First, Ohio State was on a crippling 1-8-1 stretch against Michigan under John Cooper when the invincible 1998 team arrived. The previous season it held the eventual national champion Wolverines to 42 yards on 42 carries, literally handed them the game-winning touchdown [Ed: don't click that] and came as close as it ever had to finally winning one up there.
Nearly the entire team returned from 1997 along with seniors that had never beaten Michigan. Second, this was the first year of the BCS which delivered the first-ever official national championship game. The timing could not be better for what was expected to be the most dominant Ohio State team since 1969. It was the preseason #1 and played like it from the moment it hit the field.
And third, it had the best players in the conference nearly across the board: Joe Germaine beat out Drew Brees for 1st team QB, Michael Wiley (and Ron Dayne) were consensus 1st team RBs - and Wiley's backup Joe Montgomery would be a 2nd round pick in the upcoming NFL draft. Both guards Rob Murphy and Benji Gilbert were all-Big Ten, as were all three starting pass-catchers David Boston, Dee Miller and John Lumpkin.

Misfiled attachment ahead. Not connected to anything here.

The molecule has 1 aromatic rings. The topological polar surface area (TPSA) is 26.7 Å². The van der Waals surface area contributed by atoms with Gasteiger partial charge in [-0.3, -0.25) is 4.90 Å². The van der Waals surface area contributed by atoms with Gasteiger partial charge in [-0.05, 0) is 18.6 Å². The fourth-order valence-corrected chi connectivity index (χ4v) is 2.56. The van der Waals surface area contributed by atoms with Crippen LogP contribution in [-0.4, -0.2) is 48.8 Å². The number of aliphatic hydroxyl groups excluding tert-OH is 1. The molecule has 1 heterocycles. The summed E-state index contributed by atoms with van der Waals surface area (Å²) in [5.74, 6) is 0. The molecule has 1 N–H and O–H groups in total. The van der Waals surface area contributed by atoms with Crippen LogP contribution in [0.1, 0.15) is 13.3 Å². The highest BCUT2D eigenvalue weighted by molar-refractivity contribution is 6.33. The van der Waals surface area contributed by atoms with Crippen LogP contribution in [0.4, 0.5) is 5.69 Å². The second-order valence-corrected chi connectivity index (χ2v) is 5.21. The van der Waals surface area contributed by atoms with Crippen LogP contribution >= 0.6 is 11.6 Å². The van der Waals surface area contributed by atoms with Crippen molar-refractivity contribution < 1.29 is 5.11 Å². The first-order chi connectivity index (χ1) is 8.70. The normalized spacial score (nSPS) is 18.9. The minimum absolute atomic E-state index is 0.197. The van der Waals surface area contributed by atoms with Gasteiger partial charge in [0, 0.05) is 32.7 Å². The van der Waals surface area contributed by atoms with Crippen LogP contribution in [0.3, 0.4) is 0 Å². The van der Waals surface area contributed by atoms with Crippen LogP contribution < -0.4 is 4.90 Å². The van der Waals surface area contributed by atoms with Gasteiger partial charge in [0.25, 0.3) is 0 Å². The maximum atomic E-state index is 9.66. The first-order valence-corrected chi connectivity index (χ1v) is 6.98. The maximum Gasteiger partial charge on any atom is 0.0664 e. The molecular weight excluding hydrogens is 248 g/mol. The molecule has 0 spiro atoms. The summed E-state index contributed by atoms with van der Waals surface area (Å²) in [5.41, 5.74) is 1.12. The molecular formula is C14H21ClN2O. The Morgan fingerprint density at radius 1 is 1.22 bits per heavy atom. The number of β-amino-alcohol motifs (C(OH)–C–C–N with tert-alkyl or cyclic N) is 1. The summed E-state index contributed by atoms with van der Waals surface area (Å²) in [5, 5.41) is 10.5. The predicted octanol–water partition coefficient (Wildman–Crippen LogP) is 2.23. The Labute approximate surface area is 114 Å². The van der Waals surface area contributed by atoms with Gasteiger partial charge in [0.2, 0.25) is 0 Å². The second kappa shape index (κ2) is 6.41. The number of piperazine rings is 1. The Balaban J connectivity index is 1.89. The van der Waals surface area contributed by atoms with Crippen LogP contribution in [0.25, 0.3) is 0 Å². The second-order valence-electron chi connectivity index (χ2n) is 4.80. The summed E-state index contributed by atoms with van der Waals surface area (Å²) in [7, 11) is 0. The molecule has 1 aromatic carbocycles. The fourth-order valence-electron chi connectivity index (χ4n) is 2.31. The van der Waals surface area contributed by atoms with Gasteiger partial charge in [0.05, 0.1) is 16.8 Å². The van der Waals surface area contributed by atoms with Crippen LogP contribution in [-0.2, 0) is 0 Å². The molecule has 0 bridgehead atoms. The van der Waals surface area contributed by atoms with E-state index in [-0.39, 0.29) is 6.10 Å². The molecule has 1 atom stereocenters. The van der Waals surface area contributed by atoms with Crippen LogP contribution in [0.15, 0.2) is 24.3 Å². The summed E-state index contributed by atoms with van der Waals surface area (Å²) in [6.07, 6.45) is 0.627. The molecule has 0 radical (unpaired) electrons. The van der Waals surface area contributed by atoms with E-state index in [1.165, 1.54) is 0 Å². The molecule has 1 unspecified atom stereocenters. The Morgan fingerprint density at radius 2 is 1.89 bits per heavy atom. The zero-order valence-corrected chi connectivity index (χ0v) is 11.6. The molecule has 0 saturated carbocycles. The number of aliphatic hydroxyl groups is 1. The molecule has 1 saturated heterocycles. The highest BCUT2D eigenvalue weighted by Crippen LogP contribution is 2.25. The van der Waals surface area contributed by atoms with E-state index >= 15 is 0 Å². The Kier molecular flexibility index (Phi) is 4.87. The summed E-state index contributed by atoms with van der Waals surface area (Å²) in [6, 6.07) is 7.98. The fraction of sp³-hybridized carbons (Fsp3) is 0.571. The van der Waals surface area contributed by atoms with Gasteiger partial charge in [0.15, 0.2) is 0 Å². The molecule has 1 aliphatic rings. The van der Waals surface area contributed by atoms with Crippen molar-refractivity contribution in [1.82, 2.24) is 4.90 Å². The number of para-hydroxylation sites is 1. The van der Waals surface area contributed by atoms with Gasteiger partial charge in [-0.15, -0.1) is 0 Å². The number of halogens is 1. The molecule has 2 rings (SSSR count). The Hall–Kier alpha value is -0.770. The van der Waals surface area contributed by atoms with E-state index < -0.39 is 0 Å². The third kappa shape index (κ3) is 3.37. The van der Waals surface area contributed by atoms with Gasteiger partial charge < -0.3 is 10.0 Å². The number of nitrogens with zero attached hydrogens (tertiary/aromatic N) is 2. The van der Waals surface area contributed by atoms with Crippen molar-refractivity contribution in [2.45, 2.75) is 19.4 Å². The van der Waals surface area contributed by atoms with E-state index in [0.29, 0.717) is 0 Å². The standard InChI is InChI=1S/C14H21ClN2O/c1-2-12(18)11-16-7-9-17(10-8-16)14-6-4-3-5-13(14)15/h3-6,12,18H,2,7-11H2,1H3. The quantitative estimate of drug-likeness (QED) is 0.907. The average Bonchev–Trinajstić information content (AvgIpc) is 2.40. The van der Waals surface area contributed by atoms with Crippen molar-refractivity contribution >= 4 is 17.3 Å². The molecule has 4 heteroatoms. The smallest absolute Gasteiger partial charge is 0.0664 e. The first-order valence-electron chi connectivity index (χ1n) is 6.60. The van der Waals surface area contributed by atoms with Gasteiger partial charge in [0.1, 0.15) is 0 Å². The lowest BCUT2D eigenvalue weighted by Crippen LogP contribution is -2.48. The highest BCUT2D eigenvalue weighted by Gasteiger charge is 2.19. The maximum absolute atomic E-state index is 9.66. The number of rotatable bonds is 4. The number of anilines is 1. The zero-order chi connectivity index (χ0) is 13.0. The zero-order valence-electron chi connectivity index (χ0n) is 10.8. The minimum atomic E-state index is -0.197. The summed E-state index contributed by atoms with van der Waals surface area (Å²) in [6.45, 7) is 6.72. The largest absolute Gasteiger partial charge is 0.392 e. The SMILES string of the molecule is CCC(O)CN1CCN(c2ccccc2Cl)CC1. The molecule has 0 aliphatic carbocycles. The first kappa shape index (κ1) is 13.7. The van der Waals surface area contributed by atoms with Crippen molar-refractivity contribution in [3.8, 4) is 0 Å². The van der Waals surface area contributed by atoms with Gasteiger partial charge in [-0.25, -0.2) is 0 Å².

THE 1998 BUCKEYES HAD ONE LOSS, MAULED EVERYONE ELSE, WATCHED THE BIG TEN RUN THE TABLE IN ITS BOWLS - AND WATCHED THE TITLE GAME FROM HOME.
On defense Antoine Winfield won the Thorpe while Damon Moore, Andy Katzenmoyer and Na'il Diggs all made the 1st team. Ahmed Plummer was a 1st round draft pick. Even Brent Bartholomew was drafted despite Ohio State rarely punting. It was loaded with hungry, focused stars that played like a team. The Buckeyes beat five ranked opponents by an average of 30-14 and won their five road games by an average blowout score of 39-10. They simply mauled teams.
We don't need to revisit how the Buckeyes inexplicably lost to a 6-6 no-bowl Michigan State team that season, but we should remember what happened afterwards because it's relevant to your smirk in 2016: Ohio State took out its frustration in Iowa City the following week and then tore apart #11 Michigan on Senior Day to create a three-way tie for the Big Ten title.
Wisconsin went to the Rose Bowl since Michigan and Ohio State had been more recently, Michigan got the Citrus and Ohio State got into the inaugural BCS with tickets to New Orleans for the second straight season. The Fiesta Bowl served as the national title and it chose undefeated Tennessee and one-loss Florida State, whose bad loss to NC State safely occurred on the road in September, rather than at home in November.